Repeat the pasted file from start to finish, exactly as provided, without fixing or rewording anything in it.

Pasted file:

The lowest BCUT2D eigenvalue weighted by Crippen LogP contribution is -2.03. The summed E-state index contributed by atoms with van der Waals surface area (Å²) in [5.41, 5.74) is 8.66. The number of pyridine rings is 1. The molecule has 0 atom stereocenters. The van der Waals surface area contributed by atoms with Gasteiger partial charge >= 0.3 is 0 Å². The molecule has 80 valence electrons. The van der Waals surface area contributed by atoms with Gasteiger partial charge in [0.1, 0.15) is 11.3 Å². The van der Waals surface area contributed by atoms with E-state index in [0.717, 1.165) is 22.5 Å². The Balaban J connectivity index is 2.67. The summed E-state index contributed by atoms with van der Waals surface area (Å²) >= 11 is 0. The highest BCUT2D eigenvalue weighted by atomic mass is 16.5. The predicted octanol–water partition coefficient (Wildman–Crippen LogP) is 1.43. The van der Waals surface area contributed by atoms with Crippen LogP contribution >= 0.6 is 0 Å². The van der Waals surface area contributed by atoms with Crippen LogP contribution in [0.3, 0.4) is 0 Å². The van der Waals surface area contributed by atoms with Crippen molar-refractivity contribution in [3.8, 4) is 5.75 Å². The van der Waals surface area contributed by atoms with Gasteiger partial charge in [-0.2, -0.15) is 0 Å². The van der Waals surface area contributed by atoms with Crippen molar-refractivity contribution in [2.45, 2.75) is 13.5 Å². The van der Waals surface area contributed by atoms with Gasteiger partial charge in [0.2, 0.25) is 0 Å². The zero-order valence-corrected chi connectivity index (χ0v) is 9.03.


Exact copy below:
The lowest BCUT2D eigenvalue weighted by Crippen LogP contribution is -2.03. The summed E-state index contributed by atoms with van der Waals surface area (Å²) in [5.41, 5.74) is 8.66. The number of pyridine rings is 1. The molecule has 0 atom stereocenters. The van der Waals surface area contributed by atoms with Gasteiger partial charge >= 0.3 is 0 Å². The molecule has 80 valence electrons. The van der Waals surface area contributed by atoms with Gasteiger partial charge in [0.1, 0.15) is 11.3 Å². The van der Waals surface area contributed by atoms with E-state index in [0.717, 1.165) is 22.5 Å². The Balaban J connectivity index is 2.67. The summed E-state index contributed by atoms with van der Waals surface area (Å²) >= 11 is 0. The highest BCUT2D eigenvalue weighted by atomic mass is 16.5. The predicted octanol–water partition coefficient (Wildman–Crippen LogP) is 1.43. The van der Waals surface area contributed by atoms with Crippen LogP contribution >= 0.6 is 0 Å². The van der Waals surface area contributed by atoms with Crippen LogP contribution in [0.3, 0.4) is 0 Å². The van der Waals surface area contributed by atoms with Crippen molar-refractivity contribution in [3.8, 4) is 5.75 Å². The van der Waals surface area contributed by atoms with Gasteiger partial charge in [-0.2, -0.15) is 0 Å². The van der Waals surface area contributed by atoms with Crippen molar-refractivity contribution in [2.45, 2.75) is 13.5 Å². The van der Waals surface area contributed by atoms with Gasteiger partial charge in [0.2, 0.25) is 0 Å². The zero-order valence-corrected chi connectivity index (χ0v) is 9.03.